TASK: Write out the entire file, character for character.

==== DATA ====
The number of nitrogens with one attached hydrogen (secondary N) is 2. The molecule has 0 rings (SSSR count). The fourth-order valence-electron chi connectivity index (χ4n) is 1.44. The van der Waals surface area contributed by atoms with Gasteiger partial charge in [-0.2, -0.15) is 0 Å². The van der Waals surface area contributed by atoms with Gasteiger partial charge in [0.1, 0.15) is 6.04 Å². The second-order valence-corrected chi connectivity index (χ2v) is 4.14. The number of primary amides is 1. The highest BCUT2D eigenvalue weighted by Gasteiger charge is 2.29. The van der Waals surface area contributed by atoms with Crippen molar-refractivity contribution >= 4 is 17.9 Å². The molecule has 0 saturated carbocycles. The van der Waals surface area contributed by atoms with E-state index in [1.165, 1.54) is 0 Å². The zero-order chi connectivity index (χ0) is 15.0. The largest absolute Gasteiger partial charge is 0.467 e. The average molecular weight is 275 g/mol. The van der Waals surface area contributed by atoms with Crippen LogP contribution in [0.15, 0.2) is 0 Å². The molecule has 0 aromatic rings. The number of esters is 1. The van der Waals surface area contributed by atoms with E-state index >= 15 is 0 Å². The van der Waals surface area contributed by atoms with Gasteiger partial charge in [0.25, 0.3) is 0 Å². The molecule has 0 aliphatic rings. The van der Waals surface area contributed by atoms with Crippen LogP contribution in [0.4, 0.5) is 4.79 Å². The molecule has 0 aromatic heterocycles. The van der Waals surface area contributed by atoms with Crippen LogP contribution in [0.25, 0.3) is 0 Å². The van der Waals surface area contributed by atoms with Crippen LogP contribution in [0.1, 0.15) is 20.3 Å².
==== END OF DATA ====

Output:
The number of nitrogens with one attached hydrogen (secondary N) is 2. The molecule has 0 rings (SSSR count). The fourth-order valence-electron chi connectivity index (χ4n) is 1.44. The van der Waals surface area contributed by atoms with Gasteiger partial charge in [-0.2, -0.15) is 0 Å². The van der Waals surface area contributed by atoms with Gasteiger partial charge in [0.1, 0.15) is 6.04 Å². The second-order valence-corrected chi connectivity index (χ2v) is 4.14. The number of primary amides is 1. The highest BCUT2D eigenvalue weighted by Gasteiger charge is 2.29. The van der Waals surface area contributed by atoms with Crippen molar-refractivity contribution >= 4 is 17.9 Å². The molecule has 0 saturated carbocycles. The van der Waals surface area contributed by atoms with E-state index in [1.165, 1.54) is 0 Å². The zero-order chi connectivity index (χ0) is 15.0. The largest absolute Gasteiger partial charge is 0.467 e. The average molecular weight is 275 g/mol. The van der Waals surface area contributed by atoms with Crippen LogP contribution in [0.15, 0.2) is 0 Å². The molecule has 0 aromatic rings. The number of esters is 1. The van der Waals surface area contributed by atoms with E-state index >= 15 is 0 Å². The van der Waals surface area contributed by atoms with Gasteiger partial charge in [0.25, 0.3) is 0 Å². The molecule has 0 aliphatic rings. The van der Waals surface area contributed by atoms with Crippen LogP contribution in [0.4, 0.5) is 4.79 Å². The molecule has 0 aromatic heterocycles. The van der Waals surface area contributed by atoms with Crippen LogP contribution in [0.25, 0.3) is 0 Å². The van der Waals surface area contributed by atoms with Crippen LogP contribution in [0.1, 0.15) is 20.3 Å².